Kazakhstan Country Info - Asia
Kazakhstan with its capital Astana is located in Asia (Central Asia, northwest of China; a small portion west of the Ural (Zhayyq) River in eastern-most Europe). It covers some 2,717,301 square kilometres (slightly less than four times the size of Texas) with 15,340,000 citizens. Kazakh and Russian are the the official languages used in Kazakhstan. Turkmenistan, China, Kyrgyzstan, Uzbekistan and Russia are bordering countries.
Kazakhstan is by far the largest of the Central Asian states of the former Soviet Union. Since its cold and windy weather conditions visiting saunas with friends is very popular in Kazakhstan. Saunas (Russian banyas or Finnish steam rooms) are an excellent place to discuss business issues or just socialize with friends. Having parties (birthdays, New Year, etc) in saunas is a normal practice.
Pictures from the Kazakhstani capital
Have a look at our dedicated photo collection to get a view of what Astana is like. We have selected more pictures from Astana on our dedicated gallery page.
Awesome photos provided by Panoramio are under the copyright of their owners.
More about Kazakhstan
The topography features vast flat steppe extending from the Volga in the west to the Altai Mountains in the east and from the plains of western Siberia in the north to oases and deserts of Central Asia in the south. The average density of population is about 6 per km². The climate in Kazakhstan can be described as continental, cold winters and hot summers, arid and semiarid. Potential natural disasters are earthquakes in the south or mudslides around Almaty.
To reach someone in Kazakhstan dial +7 prior to a number. There are 3,763,000 installed telephones. And there are 14,995,000 registered mobile phones. The cellular networks operate on frequencies of 900 Mhz. Websites typically end with the top level domain ".kz". If you want to bring electric appliances (e.g. battery charger), keep in mind the local 220V - 50Hz.
Learn more on our Kazakhstani Facts page.
Other regions/states in Kazakhstan
Description of the flag of Kazakhstan
A gold sun with 32 rays above a soaring golden steppe eagle, both centered on a sky blue background; the hoist side displays a national ornamental pattern "koshkar-muiz" (the horns of the ram) in gold; the blue color is of religious significance to the Turkic peoples of the country, and so symbolizes cultural and ethnic unity; it also represents the endless sky as well as water; the sun, a source of life and energy, exemplifies wealth and plenitude; the sun's rays are shaped like grain, which is the basis of abundance and prosperity; the eagle has appeared on the flags of Kazakh tribes for centuries and represents freedom, power, and the flight to the future.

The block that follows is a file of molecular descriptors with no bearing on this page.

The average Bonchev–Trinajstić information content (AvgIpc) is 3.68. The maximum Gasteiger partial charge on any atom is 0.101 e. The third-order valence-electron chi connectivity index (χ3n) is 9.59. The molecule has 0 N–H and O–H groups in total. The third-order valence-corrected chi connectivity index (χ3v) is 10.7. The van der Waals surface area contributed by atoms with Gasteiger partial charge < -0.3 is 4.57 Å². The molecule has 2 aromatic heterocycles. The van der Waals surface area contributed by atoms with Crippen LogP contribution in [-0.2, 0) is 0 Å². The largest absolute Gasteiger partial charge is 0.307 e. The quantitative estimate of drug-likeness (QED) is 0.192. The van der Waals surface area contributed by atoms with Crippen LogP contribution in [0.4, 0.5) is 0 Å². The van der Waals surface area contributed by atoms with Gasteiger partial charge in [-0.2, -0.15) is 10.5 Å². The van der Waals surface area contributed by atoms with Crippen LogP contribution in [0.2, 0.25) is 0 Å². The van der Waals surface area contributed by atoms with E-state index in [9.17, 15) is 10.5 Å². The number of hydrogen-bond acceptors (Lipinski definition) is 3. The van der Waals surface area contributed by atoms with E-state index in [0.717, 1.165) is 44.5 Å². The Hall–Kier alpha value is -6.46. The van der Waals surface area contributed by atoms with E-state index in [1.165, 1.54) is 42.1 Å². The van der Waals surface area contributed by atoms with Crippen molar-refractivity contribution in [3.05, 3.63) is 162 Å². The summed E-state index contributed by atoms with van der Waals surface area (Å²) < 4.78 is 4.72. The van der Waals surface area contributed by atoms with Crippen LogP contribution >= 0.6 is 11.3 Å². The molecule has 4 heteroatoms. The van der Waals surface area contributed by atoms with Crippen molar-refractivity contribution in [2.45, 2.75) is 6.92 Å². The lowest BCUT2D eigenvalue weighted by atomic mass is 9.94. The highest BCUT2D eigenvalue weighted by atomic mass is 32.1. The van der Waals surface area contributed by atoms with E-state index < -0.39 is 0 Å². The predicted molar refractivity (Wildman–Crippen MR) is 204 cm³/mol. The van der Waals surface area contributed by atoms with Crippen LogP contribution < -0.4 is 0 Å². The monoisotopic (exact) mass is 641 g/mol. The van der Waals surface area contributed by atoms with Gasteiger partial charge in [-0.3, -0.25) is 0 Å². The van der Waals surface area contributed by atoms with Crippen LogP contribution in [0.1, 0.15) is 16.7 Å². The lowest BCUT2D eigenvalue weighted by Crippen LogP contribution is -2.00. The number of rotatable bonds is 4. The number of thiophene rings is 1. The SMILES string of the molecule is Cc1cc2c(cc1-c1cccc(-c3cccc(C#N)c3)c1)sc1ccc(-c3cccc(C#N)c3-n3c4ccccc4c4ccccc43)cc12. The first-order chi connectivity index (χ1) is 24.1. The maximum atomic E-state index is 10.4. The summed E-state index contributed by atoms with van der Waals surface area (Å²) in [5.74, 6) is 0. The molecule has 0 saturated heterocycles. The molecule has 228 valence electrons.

More background Information
Ethnic Kazakhs, a mix of Turkic and Mongol nomadic tribes who migrated into the region in the 13th century, were rarely united as a single nation. The area was conquered by Russia in the 18th century, and Kazakhstan became a Soviet Republic in 1936. During the 1950s and 1960s agricultural "Virgin Lands" program, Soviet citizens were encouraged to help cultivate Kazakhstan's northern pastures. This influx of immigrants (mostly Russians, but also some other deported nationalities) skewed the ethnic mixture and enabled non-ethnic Kazakhs to outnumber natives. Non-Muslim ethnic minorities departed Kazakhstan in large numbers from the mid-1990s through the mid-2000s and a national program has repatriated about a million ethnic Kazakhs thus far back to Kazakhstan. These trends have allowed Kazakhs to become the titular majority again. This dramatic demographic shift has also undermined the previous religious diversity and made the country more than 70 percent Muslim. Kazakhstan''s economy is larger than those of all the other Central Asian states largely due to the country''s vast natural resources. Current issues include: developing a cohesive national identity; managing Islamic revivalism; expanding the development of the country''s vast energy resources and exporting them to world markets; diversifying the economy outside the oil, gas, and mining sectors; enhancing Kazakhstan''s economic competitiveness; developing a multiparty parliament and advancing political and social reform; and strengthening relations with neighboring states and other foreign powers.
Learn more on our Kazakhstani Facts page.
Based on the content from wikitravel.org. The original article can be found here based on the work of these users. Geography information is based on the data provided by geonames.org, CIA world facts book Edition 2010 and 2013, Unesco, DBpedia, wikipedia and others.